There is something disconcertingly unsatisfying in the fact that the complex life of master mathematician, cryptanalyst and key figure in the outcome of World War II, Alan Turing (played by a magnificent Benedict Cumberbatch), is relayed here in such formulaic fashion. Turing was an enigmatic man: fiercely intelligent but emotionally distant, impersonal and difficult — yet his very genius relied on him being just so. While Morten Tyldum does attempt to unravel Turing’s tale and character by touching on his formative years at school and his ultimately tragic postwar fate, the focus here is on Turing’s work at Bletchley Park during World War II and his pioneering work on cracking the Enigma code.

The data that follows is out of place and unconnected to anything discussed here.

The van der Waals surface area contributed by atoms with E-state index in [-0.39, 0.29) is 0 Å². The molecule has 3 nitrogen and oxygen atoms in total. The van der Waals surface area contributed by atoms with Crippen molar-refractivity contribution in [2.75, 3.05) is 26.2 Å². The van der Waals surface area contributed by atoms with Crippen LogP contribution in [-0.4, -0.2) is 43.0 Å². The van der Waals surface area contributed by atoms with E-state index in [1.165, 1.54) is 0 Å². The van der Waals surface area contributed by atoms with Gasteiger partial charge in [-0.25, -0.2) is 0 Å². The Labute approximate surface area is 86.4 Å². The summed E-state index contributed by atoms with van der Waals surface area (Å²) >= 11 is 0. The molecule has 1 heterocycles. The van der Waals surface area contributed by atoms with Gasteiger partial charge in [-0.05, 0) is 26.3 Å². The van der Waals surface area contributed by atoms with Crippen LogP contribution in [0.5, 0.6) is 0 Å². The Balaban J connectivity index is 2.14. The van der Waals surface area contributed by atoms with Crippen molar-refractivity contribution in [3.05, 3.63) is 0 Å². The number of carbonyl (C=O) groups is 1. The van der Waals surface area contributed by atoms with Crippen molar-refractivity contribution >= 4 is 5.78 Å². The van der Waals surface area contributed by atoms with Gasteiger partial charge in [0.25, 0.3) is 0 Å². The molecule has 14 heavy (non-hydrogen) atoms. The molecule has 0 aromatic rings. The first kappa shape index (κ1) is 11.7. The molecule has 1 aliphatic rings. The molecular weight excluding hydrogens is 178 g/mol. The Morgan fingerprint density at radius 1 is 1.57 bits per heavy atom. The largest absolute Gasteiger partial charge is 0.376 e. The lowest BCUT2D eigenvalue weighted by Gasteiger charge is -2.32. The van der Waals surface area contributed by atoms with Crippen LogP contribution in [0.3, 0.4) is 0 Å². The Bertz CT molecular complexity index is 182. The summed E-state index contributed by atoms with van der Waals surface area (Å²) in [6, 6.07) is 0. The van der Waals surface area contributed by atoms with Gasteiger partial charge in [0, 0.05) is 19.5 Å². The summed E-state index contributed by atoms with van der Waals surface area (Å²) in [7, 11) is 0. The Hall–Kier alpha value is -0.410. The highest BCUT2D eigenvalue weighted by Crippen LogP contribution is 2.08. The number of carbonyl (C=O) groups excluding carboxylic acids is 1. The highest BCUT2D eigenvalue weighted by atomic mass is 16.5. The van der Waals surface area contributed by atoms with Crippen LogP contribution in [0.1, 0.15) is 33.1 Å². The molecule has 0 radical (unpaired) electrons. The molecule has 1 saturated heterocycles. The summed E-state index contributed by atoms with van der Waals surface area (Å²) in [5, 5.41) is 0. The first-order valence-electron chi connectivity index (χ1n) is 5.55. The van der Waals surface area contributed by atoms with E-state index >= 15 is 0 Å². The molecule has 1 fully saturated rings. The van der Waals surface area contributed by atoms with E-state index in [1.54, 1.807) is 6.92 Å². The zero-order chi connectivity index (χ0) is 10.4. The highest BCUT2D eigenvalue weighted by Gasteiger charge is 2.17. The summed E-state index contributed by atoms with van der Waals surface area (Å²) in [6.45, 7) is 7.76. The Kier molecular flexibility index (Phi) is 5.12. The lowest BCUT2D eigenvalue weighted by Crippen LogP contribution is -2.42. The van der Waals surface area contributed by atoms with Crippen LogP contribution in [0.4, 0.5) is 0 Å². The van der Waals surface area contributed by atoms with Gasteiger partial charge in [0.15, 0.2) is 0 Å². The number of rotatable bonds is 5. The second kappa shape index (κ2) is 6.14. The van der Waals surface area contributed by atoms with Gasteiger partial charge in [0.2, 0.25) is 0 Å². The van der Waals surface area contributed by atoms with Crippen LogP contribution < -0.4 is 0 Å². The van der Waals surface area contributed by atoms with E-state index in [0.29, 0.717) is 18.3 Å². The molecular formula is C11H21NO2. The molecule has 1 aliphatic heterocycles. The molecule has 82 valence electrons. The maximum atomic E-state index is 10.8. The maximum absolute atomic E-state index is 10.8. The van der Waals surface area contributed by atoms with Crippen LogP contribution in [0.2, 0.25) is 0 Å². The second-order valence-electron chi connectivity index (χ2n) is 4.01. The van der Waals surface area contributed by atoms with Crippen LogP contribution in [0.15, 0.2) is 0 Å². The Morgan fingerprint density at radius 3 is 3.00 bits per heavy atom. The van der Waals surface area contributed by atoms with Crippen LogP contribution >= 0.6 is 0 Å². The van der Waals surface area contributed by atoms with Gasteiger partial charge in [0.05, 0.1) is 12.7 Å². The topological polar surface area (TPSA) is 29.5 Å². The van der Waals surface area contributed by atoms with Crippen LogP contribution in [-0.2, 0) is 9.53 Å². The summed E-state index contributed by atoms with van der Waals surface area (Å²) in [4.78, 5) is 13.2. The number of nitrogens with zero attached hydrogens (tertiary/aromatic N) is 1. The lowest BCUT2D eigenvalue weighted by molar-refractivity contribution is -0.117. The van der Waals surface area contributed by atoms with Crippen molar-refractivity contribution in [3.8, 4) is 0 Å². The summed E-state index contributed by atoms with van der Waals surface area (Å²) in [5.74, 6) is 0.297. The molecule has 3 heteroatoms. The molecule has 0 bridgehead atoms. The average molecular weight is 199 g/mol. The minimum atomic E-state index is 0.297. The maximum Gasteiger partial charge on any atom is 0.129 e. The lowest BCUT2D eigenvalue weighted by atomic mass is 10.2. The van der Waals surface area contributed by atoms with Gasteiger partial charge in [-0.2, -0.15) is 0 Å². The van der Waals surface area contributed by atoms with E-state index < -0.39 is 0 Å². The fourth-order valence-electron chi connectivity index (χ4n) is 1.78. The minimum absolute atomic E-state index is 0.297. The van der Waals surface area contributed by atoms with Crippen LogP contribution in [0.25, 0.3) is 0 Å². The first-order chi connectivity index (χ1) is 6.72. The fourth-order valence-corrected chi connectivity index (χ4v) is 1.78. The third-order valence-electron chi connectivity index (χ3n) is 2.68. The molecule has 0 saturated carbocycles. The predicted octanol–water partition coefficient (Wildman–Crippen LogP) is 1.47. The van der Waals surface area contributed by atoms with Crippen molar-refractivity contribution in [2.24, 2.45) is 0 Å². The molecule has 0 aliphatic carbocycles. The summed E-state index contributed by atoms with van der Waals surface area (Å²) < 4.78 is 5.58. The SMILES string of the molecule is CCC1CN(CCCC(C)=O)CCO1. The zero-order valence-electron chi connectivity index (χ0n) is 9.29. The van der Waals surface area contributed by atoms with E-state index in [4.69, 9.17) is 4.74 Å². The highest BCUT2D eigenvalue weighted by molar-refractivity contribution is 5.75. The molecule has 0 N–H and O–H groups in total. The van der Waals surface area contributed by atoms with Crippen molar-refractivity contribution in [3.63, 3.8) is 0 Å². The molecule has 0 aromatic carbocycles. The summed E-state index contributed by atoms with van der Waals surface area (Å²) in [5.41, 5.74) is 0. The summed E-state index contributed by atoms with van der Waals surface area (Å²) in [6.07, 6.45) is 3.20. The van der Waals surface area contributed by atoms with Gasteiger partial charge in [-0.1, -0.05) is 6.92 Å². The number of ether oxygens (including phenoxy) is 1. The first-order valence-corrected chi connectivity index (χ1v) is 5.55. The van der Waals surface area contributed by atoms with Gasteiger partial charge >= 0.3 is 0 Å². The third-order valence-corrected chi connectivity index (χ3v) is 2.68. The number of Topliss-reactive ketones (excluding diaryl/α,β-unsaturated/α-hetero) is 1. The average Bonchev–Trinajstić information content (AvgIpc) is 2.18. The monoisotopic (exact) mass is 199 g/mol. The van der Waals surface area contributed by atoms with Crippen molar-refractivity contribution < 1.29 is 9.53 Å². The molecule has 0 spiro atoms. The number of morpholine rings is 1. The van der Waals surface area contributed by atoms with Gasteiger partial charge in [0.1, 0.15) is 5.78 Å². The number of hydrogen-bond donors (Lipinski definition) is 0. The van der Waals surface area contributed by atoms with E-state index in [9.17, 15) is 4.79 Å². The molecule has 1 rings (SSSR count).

Tyldum might have been best served sticking to that aspect of Turing’s story alone, as the sporadic flashbacks to his school days add little texture, while the postwar scenes are a diversion that only serves to highlight the eventual injustice afforded to a war hero on the basis of his homosexuality. Of course, Turing’s sexuality was a key aspect of his character, yet it is glossed over to such an extent that it sits rather uncomfortably.